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You sure it wasn't beige brick?  Granted I've only seen b&w pictures, but I had the impression that it was beige.

 

I was a bit disappointed that they're going with faux brick or "brick sliced thin," since it won't hold up and look nearly as good down the road as real brick, but I seem to be in the minority on here in feeling this way.

 

In some of the pictures on this topic, both new photos and old postcards, it looks white.  It is interesting though that in the rendering of how the completed project is supposed to look they are going for beige on the ground floor and the upper stories that were later additions to the building.  

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The sign is up (iPhone night quality is poor):     Also, I am eternally grateful to the JW for improving the view from my loft:     806 Main before pic from HAIF:  

New signage/graphics on Rusk side...  

From street level. Porte Cochére has recessed LED lighting.

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Quite a bold statement, do you work for the spec manufacturers? How do you know it's future patina or ceramic integrity?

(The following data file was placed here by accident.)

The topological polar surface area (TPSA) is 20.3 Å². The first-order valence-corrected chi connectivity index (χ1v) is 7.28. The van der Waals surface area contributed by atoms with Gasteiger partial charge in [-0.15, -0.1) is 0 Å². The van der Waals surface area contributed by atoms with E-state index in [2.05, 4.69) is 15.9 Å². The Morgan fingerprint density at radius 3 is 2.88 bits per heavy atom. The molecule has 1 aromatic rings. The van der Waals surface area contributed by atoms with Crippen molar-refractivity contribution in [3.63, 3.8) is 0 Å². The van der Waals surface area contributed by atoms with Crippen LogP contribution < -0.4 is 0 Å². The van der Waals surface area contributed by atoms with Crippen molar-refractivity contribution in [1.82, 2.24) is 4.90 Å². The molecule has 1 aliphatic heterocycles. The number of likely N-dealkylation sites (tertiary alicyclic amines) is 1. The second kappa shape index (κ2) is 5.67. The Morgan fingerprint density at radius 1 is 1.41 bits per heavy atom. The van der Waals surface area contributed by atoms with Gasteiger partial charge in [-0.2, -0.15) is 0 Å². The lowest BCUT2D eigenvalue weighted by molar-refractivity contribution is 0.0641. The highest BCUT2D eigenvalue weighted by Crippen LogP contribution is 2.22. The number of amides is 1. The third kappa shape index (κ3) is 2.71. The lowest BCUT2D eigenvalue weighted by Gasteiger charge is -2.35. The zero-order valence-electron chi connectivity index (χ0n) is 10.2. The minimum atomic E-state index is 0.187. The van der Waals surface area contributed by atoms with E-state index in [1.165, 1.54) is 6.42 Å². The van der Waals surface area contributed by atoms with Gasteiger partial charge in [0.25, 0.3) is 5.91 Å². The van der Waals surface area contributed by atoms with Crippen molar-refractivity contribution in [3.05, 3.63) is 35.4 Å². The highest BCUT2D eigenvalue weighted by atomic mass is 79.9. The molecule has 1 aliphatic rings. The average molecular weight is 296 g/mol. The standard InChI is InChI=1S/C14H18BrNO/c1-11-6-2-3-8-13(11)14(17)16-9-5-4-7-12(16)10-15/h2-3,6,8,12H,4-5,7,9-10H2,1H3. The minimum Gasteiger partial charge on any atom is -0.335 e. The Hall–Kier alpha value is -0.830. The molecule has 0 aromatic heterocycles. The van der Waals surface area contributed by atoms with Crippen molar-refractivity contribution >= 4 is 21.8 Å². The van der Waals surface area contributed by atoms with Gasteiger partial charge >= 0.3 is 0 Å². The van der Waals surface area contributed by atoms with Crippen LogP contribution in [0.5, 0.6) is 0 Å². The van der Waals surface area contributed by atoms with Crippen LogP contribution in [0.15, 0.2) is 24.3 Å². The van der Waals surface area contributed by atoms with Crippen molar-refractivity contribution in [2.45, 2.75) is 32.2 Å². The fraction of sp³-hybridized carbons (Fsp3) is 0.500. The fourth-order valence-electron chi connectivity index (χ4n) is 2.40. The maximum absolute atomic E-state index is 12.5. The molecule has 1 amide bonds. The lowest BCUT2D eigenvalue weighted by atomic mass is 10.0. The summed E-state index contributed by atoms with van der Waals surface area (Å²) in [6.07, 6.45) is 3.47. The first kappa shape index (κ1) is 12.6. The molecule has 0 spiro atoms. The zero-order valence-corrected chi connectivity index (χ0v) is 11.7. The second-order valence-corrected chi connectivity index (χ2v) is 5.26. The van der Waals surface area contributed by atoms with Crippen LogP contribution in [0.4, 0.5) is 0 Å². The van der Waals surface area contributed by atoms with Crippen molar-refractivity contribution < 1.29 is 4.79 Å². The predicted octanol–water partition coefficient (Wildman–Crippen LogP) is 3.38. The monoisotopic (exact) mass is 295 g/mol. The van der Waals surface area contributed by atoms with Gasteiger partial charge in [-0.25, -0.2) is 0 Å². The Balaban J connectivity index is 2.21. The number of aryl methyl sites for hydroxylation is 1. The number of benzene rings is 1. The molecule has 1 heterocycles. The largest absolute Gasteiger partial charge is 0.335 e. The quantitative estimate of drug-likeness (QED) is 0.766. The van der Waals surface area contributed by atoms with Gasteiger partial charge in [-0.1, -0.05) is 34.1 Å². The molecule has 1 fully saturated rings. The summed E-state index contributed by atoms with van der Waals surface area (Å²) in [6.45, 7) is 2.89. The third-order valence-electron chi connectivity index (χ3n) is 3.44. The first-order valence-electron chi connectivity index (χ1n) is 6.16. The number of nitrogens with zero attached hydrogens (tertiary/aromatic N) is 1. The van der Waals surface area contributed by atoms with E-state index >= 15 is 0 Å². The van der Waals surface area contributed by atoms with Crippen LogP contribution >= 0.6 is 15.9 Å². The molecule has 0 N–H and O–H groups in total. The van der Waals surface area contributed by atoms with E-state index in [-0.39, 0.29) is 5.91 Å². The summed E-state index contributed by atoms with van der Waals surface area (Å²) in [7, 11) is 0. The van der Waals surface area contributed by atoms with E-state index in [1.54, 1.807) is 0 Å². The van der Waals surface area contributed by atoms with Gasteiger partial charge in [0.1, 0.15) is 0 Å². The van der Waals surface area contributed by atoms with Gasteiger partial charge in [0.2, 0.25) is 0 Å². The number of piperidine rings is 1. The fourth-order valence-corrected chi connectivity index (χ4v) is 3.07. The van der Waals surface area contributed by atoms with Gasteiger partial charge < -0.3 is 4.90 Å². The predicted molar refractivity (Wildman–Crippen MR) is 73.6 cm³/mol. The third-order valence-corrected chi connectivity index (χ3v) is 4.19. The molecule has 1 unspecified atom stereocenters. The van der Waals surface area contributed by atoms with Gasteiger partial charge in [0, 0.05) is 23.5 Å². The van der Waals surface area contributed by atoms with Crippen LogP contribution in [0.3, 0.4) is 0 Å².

theyre using eifs detailed to look like brick. only the first 3 floors will actually even have real masonry.

Of course, that's all youll really be able to perceive from the sidewalk anyway.

Hell, the Romans did it. 

 

I guess the Romans should have built their aqueducts out of thin panels that look like bricks instead of actual bricks?  Maybe then they'd survive even longer than the 2,000 years they have survived.

 

I don't want to be rude but this is common sense. The classic rectangular shape of a real brick is what it is because of its superb structural integrity. If a thin panel standing on its end was more durable than the conventional brick, I'm sure the Egyptians or whoever invented brick would have figured it out and shaped their clay molds accordingly.

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The Romans built (some) temples clad with marble up to a certain height, Above that it was plaster etched to look like marble. 

 

Also, whatever they do use here, it's not going to be "structural." All it has to do is hold itself up; the building is in no way reliant upon it. 

 

Don't get me wrong, I'm not really defending what they're doing here. Is it better than tearing it down or leaving it the way it was? Yes.

This is *not* responsible historic preservation/reconstruction though.